Sask. seeding hits snag

Early seeded canola, flax and mustard are especially vulnerable to frost.  |  file photo

The growing season got off to a good start for many Saskatchewan producers, with warm April temperatures followed by significant rain on early seeded crops.

However, a hard frost on emerging crops across southern and central Saskatchewan has dealt a major setback for some growers.

Rosetown dropped below 0 C for six hours in the early morning of May 13, reaching as low as -5 C. Val Marie, in southwestern Saskatchewan, spent six hours below zero and was as cold as –4 C, while Saskatoon spent eights hours below zero and got as cold as –4 C, according to Environment Canada.

Weatherfarm stations reported temperatures as cold as -7 C in southern and central Saskatchewan.

Seeding progress was well ahead of average for this time of year, with 58 percent of the crop in the ground in southwestern Saskatchewan, according to the latest Saskatchewan crop report.

Some of this early seeded crop in southern and central Saskatchewan had already emerged and was likely damaged by the frost. Early seeded canola, flax and mustard are especially vulnerable to frost, and southwestern Saskatchewan is a mustard growing area.

Early seeded pulses will also likely be set back in areas that received prolonged frost.

“I talked to agronomists down there (southern Saskatchewan) early this week and they had peas that would be at the three node stage above ground, and they were getting ready to do some in-crop spraying,” Sherrilyn Phelps, agronomy and seed program manager with Saskatchewan Pulse Growers, said May 13.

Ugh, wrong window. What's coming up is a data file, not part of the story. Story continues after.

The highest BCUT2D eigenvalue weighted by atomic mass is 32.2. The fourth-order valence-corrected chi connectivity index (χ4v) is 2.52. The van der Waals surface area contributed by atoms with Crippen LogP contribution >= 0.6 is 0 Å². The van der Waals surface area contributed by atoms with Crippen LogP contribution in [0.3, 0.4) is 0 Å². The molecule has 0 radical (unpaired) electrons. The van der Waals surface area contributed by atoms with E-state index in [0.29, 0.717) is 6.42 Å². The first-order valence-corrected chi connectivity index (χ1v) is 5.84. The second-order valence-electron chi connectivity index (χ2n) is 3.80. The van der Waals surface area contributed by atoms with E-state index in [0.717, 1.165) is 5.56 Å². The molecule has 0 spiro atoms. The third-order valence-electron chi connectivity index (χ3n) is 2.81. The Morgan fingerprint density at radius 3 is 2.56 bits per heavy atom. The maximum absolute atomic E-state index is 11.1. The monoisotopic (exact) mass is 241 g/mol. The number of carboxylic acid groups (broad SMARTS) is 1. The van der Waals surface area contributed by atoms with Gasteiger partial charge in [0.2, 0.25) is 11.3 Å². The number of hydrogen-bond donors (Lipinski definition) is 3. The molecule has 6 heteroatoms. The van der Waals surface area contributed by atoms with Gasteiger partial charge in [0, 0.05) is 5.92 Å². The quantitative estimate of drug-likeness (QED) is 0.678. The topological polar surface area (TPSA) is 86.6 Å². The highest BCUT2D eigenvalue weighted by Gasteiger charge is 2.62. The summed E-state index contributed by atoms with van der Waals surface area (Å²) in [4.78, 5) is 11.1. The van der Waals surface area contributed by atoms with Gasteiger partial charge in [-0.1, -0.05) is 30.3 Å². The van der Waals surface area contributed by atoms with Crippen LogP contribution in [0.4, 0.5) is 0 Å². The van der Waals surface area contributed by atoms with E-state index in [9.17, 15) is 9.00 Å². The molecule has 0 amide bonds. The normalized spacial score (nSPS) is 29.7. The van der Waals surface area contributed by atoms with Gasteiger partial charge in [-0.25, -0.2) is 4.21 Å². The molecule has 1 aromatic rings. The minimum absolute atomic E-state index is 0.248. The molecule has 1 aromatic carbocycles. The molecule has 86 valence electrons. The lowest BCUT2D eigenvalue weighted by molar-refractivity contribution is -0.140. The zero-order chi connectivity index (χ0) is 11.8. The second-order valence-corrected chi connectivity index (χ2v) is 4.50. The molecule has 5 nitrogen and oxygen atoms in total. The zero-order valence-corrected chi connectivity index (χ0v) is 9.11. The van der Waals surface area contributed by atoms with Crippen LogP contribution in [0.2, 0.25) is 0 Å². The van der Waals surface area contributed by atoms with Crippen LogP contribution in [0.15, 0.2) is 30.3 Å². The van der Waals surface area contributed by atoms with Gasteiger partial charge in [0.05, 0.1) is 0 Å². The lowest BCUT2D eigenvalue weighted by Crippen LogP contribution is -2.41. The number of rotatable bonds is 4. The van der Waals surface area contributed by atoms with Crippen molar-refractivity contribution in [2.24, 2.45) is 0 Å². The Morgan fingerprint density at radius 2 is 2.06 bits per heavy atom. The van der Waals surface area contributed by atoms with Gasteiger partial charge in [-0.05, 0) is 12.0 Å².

She said pulse growers should be patient when deciding if they should reseed frost damaged crops.

“I have seen fields up in the northwest, lentil fields, that were badly frost damaged, but they came back no problem.”

Some pulse crops have growing points below the ground, which provides frost protection and ability to regrow.

“Fababeans are most tolerant, followed by peas and lentils,” she said.

Cereals can bounce back from a frost when they are early in development because their growing points are also protected below ground.

The risk increases later in their development because they are starting to switch to reproductive mode, and frost can damage that part of the plant, which forces the crop to restart.

However, crops that are able to regrow after a damaging frost may not reach full yield potential.

“Sometimes they can compensate and get back to normal growth and normal yield potential, but sometimes they won’t,” Phelps said. “Sometimes the frost weakens the plants, and other things can set in.”

Barb Ziesman, a provincial plant disease specialist with Saskatchewan’s agriculture ministry, said to assess the extent of damage to a mustard or canola crop, farmers should examine the entire crop one day after the frost and then re-examine it three to four days later.

“If the cotyledons are killed but the hypocotyl is still healthy, the plant will likely survive and will produce new leaves.”

However, she said the plant will likely die if the stem is pinched off or broken because the damaged stem will not be able to provide nutrients to the growing point.

Robert Klewchuck, Western Canada technical lead with Syngenta, said frost has damaged canola in southern Saskatchewan, but it was too early to gauge the extent of the damage.

The Canola Council of Canada says on its website that 20 to 40 plants per square metre can be adequate to produce a viable crop.

“Canola compensates so well, you get bigger stalks and bigger stems, and they fill in that area,” Klewchuck said.

“They (canola council) are saying before you panic, make sure you either have writeoffs of your low spots or you don’t meet these criteria (of less than 20 plants per sq. metre survived the frost).”

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